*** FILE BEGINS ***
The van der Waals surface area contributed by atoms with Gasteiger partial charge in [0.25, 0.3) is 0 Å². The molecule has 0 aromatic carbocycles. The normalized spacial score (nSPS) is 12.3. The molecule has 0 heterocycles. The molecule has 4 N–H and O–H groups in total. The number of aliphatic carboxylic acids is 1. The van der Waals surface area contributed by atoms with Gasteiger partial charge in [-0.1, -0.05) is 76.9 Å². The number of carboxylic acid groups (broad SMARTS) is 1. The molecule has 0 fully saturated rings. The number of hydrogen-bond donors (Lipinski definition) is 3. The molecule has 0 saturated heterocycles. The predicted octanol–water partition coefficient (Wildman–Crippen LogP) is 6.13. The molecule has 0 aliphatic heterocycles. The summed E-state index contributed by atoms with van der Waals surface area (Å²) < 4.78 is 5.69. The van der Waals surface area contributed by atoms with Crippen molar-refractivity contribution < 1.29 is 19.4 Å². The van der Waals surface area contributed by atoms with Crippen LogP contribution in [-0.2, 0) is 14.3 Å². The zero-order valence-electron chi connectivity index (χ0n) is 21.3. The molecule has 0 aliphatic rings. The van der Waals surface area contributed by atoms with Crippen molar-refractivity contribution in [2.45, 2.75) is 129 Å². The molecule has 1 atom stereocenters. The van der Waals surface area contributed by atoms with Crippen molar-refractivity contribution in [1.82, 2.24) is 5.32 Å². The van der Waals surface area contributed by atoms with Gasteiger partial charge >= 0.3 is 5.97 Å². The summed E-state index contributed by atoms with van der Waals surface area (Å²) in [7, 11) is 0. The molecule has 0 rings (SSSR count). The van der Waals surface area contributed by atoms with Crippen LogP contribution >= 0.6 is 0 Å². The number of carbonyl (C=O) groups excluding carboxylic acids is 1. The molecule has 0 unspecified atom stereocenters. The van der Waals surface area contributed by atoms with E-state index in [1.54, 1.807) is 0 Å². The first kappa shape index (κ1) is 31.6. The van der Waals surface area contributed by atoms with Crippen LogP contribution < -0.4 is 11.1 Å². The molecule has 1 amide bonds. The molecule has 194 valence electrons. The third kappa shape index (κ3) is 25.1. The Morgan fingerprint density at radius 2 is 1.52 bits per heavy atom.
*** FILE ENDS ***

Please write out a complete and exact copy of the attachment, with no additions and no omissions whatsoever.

The van der Waals surface area contributed by atoms with Gasteiger partial charge in [0.25, 0.3) is 0 Å². The molecule has 0 aromatic carbocycles. The normalized spacial score (nSPS) is 12.3. The molecule has 0 heterocycles. The molecule has 4 N–H and O–H groups in total. The number of aliphatic carboxylic acids is 1. The van der Waals surface area contributed by atoms with Gasteiger partial charge in [-0.1, -0.05) is 76.9 Å². The number of carboxylic acid groups (broad SMARTS) is 1. The molecule has 0 fully saturated rings. The number of hydrogen-bond donors (Lipinski definition) is 3. The molecule has 0 saturated heterocycles. The predicted octanol–water partition coefficient (Wildman–Crippen LogP) is 6.13. The molecule has 0 aliphatic heterocycles. The summed E-state index contributed by atoms with van der Waals surface area (Å²) < 4.78 is 5.69. The van der Waals surface area contributed by atoms with Crippen molar-refractivity contribution < 1.29 is 19.4 Å². The van der Waals surface area contributed by atoms with Crippen LogP contribution in [-0.2, 0) is 14.3 Å². The zero-order valence-electron chi connectivity index (χ0n) is 21.3. The molecule has 0 aliphatic rings. The van der Waals surface area contributed by atoms with Crippen molar-refractivity contribution in [2.45, 2.75) is 129 Å². The molecule has 1 atom stereocenters. The van der Waals surface area contributed by atoms with Crippen molar-refractivity contribution in [1.82, 2.24) is 5.32 Å². The van der Waals surface area contributed by atoms with Gasteiger partial charge >= 0.3 is 5.97 Å². The summed E-state index contributed by atoms with van der Waals surface area (Å²) in [7, 11) is 0. The molecule has 0 rings (SSSR count). The van der Waals surface area contributed by atoms with Crippen LogP contribution >= 0.6 is 0 Å². The number of carbonyl (C=O) groups excluding carboxylic acids is 1. The molecule has 0 unspecified atom stereocenters. The van der Waals surface area contributed by atoms with E-state index in [1.54, 1.807) is 0 Å². The first kappa shape index (κ1) is 31.6. The van der Waals surface area contributed by atoms with Crippen LogP contribution < -0.4 is 11.1 Å². The molecule has 1 amide bonds. The molecule has 194 valence electrons. The third kappa shape index (κ3) is 25.1. The Morgan fingerprint density at radius 2 is 1.52 bits per heavy atom.